Then in the evening simply mix the ingredients as shown in the table. Your dough is going to be ready in the morning. It’s typically ready after 6–12 hours. If you use more sourdough starter it will be ready faster, conversely it will take longer if you use less. Try to aim for a fermentation time of 8–12 hours as by using your dough too soon, the flavor might not be as good. By using your dough later it might become a little more sour. The best option is to experiment and see what you personally like the most.

After mixing the ingredients together cover the container, this prevents the dough from drying out and makes sure no fruit flies get access. A transparent container will be helpful when getting started. You can observe the dough more easily and see when it is ready.


Figure 6.3: An Ethiopian woman baking an injera made using teff flour. The image has been provided by Charliefleurene via Wikipedia.

If you used the flatbread option with less water, look at the size increase of your dough. It should have increased at least 50 % in size. Also look out for bubbles on the sides of your container.

When using the pancake recipe, look out for bubbles on the surface of your dough. In both cases use your nose to check the scent of your dough. Depending on your sourdough starter’s microbiome your dough will have dairy, fruity, alcoholic notes or vinegary, acetic notes. Relying on the smell of your dough is the best way to judge whether your dough is ready or not. Timings are not reliable as they depend on your starter and the temperature. If your dough is ready too soon, you can now move it directly to the fridge and bake it at a later, more convenient time. The low temperature will halt the fermentation process1 and your dough will last for several days. The longer you wait, the more sour the bread is going to be. The fridge is a great option in case you want to take the dough with you when visiting friends. People are going to love you for the freshly baked flatbreads or pancakes. If you dare, you can also taste a little bit of your raw uncooked dough. It is likely going to taste relatively sour. I do this frequently to better evaluate the state of my doughs.


Figure 6.4: A sourdough pancake made with teff flour. The pockets come from evaporated water and CO 2 created by the microbes. The image has been provided by Łukasz Nowak via Wikipedia.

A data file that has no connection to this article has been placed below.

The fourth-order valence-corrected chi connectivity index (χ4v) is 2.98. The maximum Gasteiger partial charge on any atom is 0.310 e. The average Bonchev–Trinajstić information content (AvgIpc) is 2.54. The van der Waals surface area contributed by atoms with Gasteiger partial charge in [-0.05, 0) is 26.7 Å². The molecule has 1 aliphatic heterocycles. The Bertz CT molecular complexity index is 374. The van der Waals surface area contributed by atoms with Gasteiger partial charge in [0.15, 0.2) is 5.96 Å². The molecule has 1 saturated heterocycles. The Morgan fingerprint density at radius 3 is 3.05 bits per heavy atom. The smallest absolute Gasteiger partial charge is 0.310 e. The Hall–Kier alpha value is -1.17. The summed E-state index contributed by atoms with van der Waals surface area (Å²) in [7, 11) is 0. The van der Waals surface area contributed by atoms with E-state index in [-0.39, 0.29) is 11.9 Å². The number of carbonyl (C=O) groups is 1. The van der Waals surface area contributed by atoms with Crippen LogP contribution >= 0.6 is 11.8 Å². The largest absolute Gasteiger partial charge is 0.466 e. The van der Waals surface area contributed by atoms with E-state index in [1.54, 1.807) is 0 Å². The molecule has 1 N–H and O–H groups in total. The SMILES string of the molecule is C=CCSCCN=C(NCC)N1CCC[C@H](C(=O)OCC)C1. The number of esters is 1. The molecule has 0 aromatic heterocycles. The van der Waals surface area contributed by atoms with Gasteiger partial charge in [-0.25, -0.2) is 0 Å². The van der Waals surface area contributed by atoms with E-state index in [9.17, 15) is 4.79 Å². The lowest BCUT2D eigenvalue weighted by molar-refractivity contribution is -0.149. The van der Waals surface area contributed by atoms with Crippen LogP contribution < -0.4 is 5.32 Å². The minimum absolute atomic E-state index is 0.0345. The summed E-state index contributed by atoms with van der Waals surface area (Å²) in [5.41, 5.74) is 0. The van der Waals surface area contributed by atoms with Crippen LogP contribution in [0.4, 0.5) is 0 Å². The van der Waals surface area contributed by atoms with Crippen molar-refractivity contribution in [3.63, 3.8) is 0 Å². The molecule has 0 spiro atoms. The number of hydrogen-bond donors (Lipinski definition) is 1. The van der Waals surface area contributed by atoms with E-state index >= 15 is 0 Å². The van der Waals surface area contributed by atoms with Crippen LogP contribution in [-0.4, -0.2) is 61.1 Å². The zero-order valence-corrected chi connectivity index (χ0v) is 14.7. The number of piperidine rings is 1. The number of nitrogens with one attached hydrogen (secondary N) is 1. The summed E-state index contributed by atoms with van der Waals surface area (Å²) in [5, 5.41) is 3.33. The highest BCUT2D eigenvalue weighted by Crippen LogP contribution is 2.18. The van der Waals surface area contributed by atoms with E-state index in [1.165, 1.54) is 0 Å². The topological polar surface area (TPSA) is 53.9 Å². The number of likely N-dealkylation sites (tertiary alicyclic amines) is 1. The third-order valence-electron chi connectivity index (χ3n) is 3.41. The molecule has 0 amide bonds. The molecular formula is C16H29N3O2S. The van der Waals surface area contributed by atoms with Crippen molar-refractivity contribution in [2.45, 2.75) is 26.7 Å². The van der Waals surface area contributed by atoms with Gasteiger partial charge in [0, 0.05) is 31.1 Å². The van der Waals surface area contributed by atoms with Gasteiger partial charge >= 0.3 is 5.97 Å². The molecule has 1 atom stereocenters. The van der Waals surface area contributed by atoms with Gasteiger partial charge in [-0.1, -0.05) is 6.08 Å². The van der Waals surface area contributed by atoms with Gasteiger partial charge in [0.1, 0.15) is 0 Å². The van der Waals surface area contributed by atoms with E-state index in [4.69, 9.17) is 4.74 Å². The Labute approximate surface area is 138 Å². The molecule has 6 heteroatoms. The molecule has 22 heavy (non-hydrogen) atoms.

If you are feeling lazy or don’t have time, you could also use older sourdough starter to make the dough directly without any prior starter feedings. Your sourdough starter is going to regrow inside your dough. Remember that the final bread might be a bit more on the sour side as the balance of yeast to bacteria could be off. In the Table 6.2 I recommended using around 5 % to 20 % of sourdough starter based on the flour to make the dough. If you were to follow this approach, just use around 1 % and make the dough directly. The dough is probably going to be ready 24 hours later, depending on the temperature.

If you want to make sweet pancakes, add some sugar and optional eggs to your dough now. A good quantity of eggs is around one egg per 100 g of flour. Stir your dough a little bit and it will be ready to be used. You’ll have delicious sweet savory pancakes, the perfect combination. By adding the sugar now, you make sure that the microbes don’t have enough time to fully ferment it. If you had added the sugar earlier, no sweet flavor would be left 12 hours later.

To bake your dough heat your stove to medium temperature. Add a little bit of oil to the pan. This helps with heat distribution and ensures even cooking. With a spatula or a spoon place your dough in the pan. If your dough was sitting in the fridge, bake it directly. There is no need to wait for your dough to come to room temperature. If you have a lid, place it on your pan. The lid helps to cook your dough from the top. The evaporating water will circulate and heat up the dough’s surface. When making a flatbread, make the dough around 1 cm thick. When using the pancake option, opt for around 0.1 cm to 0.5 cm depending on what you like.